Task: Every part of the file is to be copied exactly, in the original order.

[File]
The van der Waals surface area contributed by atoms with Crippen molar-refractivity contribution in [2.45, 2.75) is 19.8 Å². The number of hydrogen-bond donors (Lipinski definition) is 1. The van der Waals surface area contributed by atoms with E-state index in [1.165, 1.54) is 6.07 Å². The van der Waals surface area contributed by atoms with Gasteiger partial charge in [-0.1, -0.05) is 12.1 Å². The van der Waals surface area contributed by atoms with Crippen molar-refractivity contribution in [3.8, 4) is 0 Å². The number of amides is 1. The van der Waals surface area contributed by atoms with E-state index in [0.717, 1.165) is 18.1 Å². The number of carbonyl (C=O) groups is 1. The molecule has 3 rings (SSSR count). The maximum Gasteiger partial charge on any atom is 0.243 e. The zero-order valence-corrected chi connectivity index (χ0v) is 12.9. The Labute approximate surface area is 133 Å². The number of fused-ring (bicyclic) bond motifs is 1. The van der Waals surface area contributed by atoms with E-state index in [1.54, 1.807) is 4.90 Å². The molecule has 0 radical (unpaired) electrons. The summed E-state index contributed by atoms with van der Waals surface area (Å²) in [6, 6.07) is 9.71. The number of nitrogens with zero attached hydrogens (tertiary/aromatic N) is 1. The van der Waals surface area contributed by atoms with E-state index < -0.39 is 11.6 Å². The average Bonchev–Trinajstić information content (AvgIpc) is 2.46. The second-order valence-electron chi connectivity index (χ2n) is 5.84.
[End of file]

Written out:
The van der Waals surface area contributed by atoms with Crippen molar-refractivity contribution in [2.45, 2.75) is 19.8 Å². The number of hydrogen-bond donors (Lipinski definition) is 1. The van der Waals surface area contributed by atoms with E-state index in [1.165, 1.54) is 6.07 Å². The van der Waals surface area contributed by atoms with Gasteiger partial charge in [-0.1, -0.05) is 12.1 Å². The van der Waals surface area contributed by atoms with Crippen molar-refractivity contribution in [3.8, 4) is 0 Å². The number of amides is 1. The van der Waals surface area contributed by atoms with E-state index in [0.717, 1.165) is 18.1 Å². The number of carbonyl (C=O) groups is 1. The molecule has 3 rings (SSSR count). The maximum Gasteiger partial charge on any atom is 0.243 e. The zero-order valence-corrected chi connectivity index (χ0v) is 12.9. The Labute approximate surface area is 133 Å². The number of fused-ring (bicyclic) bond motifs is 1. The van der Waals surface area contributed by atoms with E-state index in [1.54, 1.807) is 4.90 Å². The molecule has 0 radical (unpaired) electrons. The summed E-state index contributed by atoms with van der Waals surface area (Å²) in [6, 6.07) is 9.71. The number of nitrogens with zero attached hydrogens (tertiary/aromatic N) is 1. The van der Waals surface area contributed by atoms with E-state index < -0.39 is 11.6 Å². The average Bonchev–Trinajstić information content (AvgIpc) is 2.46. The second-order valence-electron chi connectivity index (χ2n) is 5.84.